Canadian Built: Mike Taylor
We’ve all seen those videos dash across our screens, lost in the masses, Walk Off the Earth’s viral Five-People-One-Guitar stands out and leaves you wanting more. Their unique musical talent has allowed them to continue on their path to success and show no signs of slowing down anytime soon. Using a variety of unlikely tools the group continues to shake things up and impact fans on a global scale. We had the chance to sit down with Mike Taylor and discuss how the group came to be and how their creative differences help them to stand out.
Tell us about yourselves and how the group got together.
The band that you see today is galaxies apart in the way it looks and sounds from WOTE 1.0, the project that Gianni and Marshall started back in 2006. This first take was more raw and stripped down, but that said, the ska reggae roots and optimism that animated those early songs, I think, still shapes the music we produce today. The roster that you see today came together in 2011, the year before we broke out with our Five-People-One-Guitar video, “Somebody I Used To Know.” Since the video we’ve continued to break new ground creatively and that’s been on full display in the videos, music, and the live presentations that constantly flow out of the WOTE workshop.
Why did you join?
Firstly I dug the music--and the good vibe--that emanated from these two guys. There was something special there. But the other thing that really hooked me, and intrigued me, was the novel way they were talking about reaching out to their audience through YouTube. Believe me, I know what it’s like to play to 30 people, in Goderich on a Tuesday night, 27 of which you’ve trucked in yourself, and walk away 125 bucks in the hole at the end of the night. I love playing, but paying to play, well, that is both bad business and karmically exhausting. Ha. So the idea that you could reach out and touch tens of thousands of fans through social media, and avoid three hours in a drafty cargo van eating Hickory Sticks seemed to me to be almost magical at the time. As it turns out, a half a billion You Tube views later, I am convinced: it really is magic.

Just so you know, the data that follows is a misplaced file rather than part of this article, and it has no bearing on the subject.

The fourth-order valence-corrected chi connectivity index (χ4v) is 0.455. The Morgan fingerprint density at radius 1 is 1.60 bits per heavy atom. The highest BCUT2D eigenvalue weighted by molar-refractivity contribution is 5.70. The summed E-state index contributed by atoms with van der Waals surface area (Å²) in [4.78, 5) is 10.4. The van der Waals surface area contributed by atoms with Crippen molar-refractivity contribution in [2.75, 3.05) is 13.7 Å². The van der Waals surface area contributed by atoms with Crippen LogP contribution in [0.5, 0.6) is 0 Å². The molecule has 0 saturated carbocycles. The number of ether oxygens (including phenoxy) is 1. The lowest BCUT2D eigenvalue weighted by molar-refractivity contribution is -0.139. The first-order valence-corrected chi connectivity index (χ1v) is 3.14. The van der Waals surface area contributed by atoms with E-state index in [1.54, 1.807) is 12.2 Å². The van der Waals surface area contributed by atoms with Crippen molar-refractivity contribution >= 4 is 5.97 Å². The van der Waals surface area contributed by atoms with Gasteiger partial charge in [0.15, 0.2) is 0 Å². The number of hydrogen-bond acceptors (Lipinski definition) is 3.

"Having a positive outlook, believing that good things can and do happen is not something that you just stumble upon, it’s a decision—and a decision you need to lean into."
Did you know you were always going to be creative?
From an early age there was a very high probability that vocationally it was either urban-organic egg farming or…music. Curiously enough, the corner office at Goldman Sachs or the space program, neither of these ever really seemed to be in the cards. My parents were very musical people. As regular performers in musical theatre they lived and breathed musicality, and so my brother, sister and I all grew up thinking that ducking the batons of masochistic classical piano teachers and sitting around the breakfast table singing Bavarian Christmas carols were just things that families did. So yeah—perhaps by process of elimination—yeah, I suppose I knew.
What’s your favourite aspect of what you do?
I truly enjoy playing. But being able to do what you love in front of people that appreciate the art you create, that’s a spiritual experience and nothing less. I also enjoy the fact that my life has become a little unpredictable—and I mean this in a completely positive way—because of the band and the travel and the whole routine that goes along with it. I’ve met fascinating people, I’ve shared the stage with my musical heroes, I’ve been in places and in situations that I would have never been otherwise if it wasn’t for being in a band. Except for being away from the people I care about, I love the whole package.